What to look for when choosing SSD drives

For those who require a little more oomph from their computers, solid state technology present a golden opportunity to replace their sluggish hard drives with high-performance alternatives. More business users and consumers are turning to SSD drives to quickly boot up their machines and launch their most critical applications. According to statistics released by IHS iSuppli, SSD shipments increased 82 percent last year in the face of lower sales in the overall computer storage market, PC Pro reported.

"The storage industry continues to navigate multiple transitions that are affecting each segment's performance," said IHS analyst Fang Zhang, according to the source. "The SSD sector is easily the most promising, compared to a struggling HDD segment that remains huge but is still trying to find its footing in a shifting environment …"

Zhang stated that the SSD industry is currently operating in an "aggressive expansion mode." IHS analysts do not expect these trends to abate anytime soon, predicting that the SSD market will increase 50 percent in 2014 alone. Worldwide shipments of SSD drives will eclipse 190 million units within the next three years.

With so much interest surrounding the use of SSD drives, it's important that business users gain a proper understanding of the technology and the various components that lie at its core. Considering the wide array of options hitting the market to meet increasing demand, prospective adopters will want to be sure that they are valuing the most important factors that determine a device's performance. Gawker Media's Adam Dachis recently highlighted the many aspects of an SSD that people should take into account when considering a purchase.

MLC vs SLC
Newcomers to the world of SSD drives may be a little perplexed when they come across the designations "MLC" and "SLC." Whether a device has been built upon multi-level cell or single-level cell NAND flash memory can determine a great deal about its performance and cost. SLC devices represent the top-of-the-line in SSD technology, offering the lowest potential for read/write errors. However, that higher quality comes with a higher price tag. Because MLC drives store more data on each individual cell, they offer lower manufacturing costs. Dachis suggested that business users and consumers alike give MLC serious consideration as their SSD format, stating that the greater potential for read/write mistakes can be largely mitigated with error-correcting code memory.

ECC memory
Data corruption can occur at any time, resulting in unusable files, documents or other information. This can be extremely frustrating under normal circumstances, but for business users, the sudden loss of this data can be devastating. ECC memory features can salvage this information by identifying instances of data corruption and correcting them. By investing in an MLC SSD outfitted with ECC memory capabilities, individuals can enjoy the cost-saving advantages of the format without sacrificing data quality.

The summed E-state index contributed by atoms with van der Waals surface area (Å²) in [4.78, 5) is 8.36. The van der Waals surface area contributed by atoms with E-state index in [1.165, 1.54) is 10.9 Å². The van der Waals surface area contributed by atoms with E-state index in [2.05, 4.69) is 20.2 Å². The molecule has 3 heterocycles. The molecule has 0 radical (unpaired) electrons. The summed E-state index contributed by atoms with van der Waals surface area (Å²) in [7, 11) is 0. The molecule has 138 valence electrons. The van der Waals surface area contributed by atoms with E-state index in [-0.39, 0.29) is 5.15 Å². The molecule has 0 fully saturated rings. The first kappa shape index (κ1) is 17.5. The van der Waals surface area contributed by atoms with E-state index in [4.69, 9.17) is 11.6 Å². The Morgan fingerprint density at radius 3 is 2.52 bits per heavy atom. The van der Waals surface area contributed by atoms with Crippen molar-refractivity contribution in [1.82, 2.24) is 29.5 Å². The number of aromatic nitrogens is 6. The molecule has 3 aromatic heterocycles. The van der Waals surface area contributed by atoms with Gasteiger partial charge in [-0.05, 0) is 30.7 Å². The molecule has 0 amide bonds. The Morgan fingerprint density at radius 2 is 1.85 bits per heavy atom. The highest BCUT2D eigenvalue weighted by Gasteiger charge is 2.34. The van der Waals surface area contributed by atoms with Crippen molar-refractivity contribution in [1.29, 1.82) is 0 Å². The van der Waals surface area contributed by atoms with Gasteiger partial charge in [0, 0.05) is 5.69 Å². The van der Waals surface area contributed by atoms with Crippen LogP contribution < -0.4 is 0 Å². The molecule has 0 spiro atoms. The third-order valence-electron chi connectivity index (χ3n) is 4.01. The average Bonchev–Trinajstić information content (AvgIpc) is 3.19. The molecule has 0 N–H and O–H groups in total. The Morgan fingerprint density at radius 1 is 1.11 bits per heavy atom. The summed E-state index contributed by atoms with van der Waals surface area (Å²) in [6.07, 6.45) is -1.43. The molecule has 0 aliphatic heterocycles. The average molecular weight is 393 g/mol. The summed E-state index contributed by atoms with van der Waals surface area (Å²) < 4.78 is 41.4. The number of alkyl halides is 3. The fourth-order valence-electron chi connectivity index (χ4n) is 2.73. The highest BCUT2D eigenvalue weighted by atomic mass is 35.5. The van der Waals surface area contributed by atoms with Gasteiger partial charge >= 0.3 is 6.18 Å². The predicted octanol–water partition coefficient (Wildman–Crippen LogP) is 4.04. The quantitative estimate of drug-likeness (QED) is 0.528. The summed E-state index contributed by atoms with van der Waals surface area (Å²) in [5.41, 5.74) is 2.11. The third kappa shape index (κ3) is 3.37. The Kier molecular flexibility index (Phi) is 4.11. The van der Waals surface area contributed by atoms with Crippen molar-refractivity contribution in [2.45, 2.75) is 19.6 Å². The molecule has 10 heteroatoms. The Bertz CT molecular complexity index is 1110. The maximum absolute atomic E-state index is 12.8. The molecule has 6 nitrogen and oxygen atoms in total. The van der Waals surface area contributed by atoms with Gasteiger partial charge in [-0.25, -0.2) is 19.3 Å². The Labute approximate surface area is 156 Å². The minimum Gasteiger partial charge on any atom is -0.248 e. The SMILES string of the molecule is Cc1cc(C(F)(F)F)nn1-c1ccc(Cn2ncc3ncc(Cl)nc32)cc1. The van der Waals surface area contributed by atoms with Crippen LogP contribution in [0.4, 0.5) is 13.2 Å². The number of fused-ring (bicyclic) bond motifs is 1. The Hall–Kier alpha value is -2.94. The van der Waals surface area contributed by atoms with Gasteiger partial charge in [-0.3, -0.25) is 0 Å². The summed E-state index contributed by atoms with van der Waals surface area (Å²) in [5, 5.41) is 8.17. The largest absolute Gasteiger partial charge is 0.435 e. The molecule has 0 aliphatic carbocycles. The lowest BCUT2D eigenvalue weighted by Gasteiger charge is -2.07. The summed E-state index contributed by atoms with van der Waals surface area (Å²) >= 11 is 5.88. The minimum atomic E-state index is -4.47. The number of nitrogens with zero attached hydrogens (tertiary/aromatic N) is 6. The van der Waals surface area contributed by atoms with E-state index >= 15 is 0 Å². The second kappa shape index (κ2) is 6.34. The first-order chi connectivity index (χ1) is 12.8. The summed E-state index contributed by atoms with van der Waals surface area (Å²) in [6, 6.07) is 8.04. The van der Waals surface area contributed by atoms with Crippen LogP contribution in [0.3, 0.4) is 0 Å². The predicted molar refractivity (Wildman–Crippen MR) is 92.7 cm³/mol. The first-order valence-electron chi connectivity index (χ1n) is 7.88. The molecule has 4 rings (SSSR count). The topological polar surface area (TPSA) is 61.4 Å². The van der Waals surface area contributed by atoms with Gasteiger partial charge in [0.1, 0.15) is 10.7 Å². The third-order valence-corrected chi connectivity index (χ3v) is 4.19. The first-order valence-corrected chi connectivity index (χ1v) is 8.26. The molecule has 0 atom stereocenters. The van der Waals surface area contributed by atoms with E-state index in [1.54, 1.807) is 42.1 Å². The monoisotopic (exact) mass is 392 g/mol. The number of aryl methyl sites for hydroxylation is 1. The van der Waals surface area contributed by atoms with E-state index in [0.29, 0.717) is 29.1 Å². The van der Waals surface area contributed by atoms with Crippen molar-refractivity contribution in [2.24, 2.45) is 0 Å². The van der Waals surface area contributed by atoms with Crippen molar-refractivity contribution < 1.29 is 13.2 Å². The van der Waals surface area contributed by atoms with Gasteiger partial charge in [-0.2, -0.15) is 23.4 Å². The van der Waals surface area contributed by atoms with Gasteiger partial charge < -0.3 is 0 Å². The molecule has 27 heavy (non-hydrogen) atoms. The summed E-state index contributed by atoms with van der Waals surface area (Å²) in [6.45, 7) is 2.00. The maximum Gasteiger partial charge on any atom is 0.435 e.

Reliability
In that same vein, prospective SSD adopters should take a hard look at the durability and reliability of a particular device. For many users, their SSD drives will be tasked with launching their most intensive and important applications and programs. A widely popular use for SSDs in the office is to store a computer's operating system on them so employees can boot up their machines in the blink of an eye. With more critical assets assigned to these devices, a sudden hardware failure could be devastating. That is why individuals who want to ensure their SSD drives continue operating without disruption should consider an industrial-grade model. Designed to handle the rigors of various inhospitable environments, these tools are built to last and are capable of weathering various harmful factors.

Maximum speed
If any one factor defines the appeal of SSD drives, it's speed. Traditional HDD devices rely on read/write heads and magnetic platters to copy and open applications or documents. As these components move into place, noticeable lag time is an inevitability. While HDD manufacturers have attempted to increase boot times by increasing the platter's RPMs, there' s a ceiling on how far these efforts can go. Solid state's NAND flash memory, meanwhile, is not beholden to these physical limitations, allowing SSD devices to access data within a much shorter window.

Dachis explained that when an organization installs SSD drives on their workstations, users can enjoy many performance-based benefits, including:

  • Near-instant launch times for applications
  • Reduced OS boot times
  • Dramatically improved file copying speeds

If individuals take these various factors into consideration when deliberating on an SSD purchase, they can ensure they invest in a high-quality solution that will provide years of reliable service.

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